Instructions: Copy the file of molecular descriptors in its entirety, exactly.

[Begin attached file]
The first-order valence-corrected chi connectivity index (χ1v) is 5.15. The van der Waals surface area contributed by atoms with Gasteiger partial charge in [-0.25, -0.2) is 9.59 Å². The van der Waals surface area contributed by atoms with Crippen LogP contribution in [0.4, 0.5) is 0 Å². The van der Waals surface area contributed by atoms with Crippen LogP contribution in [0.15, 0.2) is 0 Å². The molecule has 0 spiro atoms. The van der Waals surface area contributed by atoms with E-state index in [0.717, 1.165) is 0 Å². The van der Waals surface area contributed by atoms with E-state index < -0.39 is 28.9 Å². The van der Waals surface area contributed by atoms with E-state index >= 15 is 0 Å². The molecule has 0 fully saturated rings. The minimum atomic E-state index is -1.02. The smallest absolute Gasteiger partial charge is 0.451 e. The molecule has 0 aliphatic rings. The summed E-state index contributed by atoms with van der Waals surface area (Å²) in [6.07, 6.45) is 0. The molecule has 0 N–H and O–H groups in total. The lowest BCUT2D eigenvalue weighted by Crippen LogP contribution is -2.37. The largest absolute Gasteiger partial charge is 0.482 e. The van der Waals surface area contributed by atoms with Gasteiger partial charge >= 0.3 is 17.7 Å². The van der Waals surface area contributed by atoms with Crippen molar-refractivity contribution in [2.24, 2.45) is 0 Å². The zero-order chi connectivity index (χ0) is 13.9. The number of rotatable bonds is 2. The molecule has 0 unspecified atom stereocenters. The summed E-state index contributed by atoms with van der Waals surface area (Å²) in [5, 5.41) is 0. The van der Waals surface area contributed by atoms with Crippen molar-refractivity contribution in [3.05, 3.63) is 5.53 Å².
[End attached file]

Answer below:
The first-order valence-corrected chi connectivity index (χ1v) is 5.15. The van der Waals surface area contributed by atoms with Gasteiger partial charge in [-0.25, -0.2) is 9.59 Å². The van der Waals surface area contributed by atoms with Crippen LogP contribution in [0.4, 0.5) is 0 Å². The van der Waals surface area contributed by atoms with Crippen LogP contribution in [0.15, 0.2) is 0 Å². The molecule has 0 spiro atoms. The van der Waals surface area contributed by atoms with E-state index in [0.717, 1.165) is 0 Å². The van der Waals surface area contributed by atoms with E-state index < -0.39 is 28.9 Å². The van der Waals surface area contributed by atoms with E-state index >= 15 is 0 Å². The molecule has 0 fully saturated rings. The minimum atomic E-state index is -1.02. The smallest absolute Gasteiger partial charge is 0.451 e. The molecule has 0 aliphatic rings. The summed E-state index contributed by atoms with van der Waals surface area (Å²) in [6.07, 6.45) is 0. The molecule has 0 N–H and O–H groups in total. The lowest BCUT2D eigenvalue weighted by Crippen LogP contribution is -2.37. The largest absolute Gasteiger partial charge is 0.482 e. The van der Waals surface area contributed by atoms with Gasteiger partial charge >= 0.3 is 17.7 Å². The van der Waals surface area contributed by atoms with Crippen molar-refractivity contribution in [2.24, 2.45) is 0 Å². The zero-order chi connectivity index (χ0) is 13.9. The number of rotatable bonds is 2. The molecule has 0 unspecified atom stereocenters. The summed E-state index contributed by atoms with van der Waals surface area (Å²) in [5, 5.41) is 0. The van der Waals surface area contributed by atoms with Crippen molar-refractivity contribution in [3.05, 3.63) is 5.53 Å².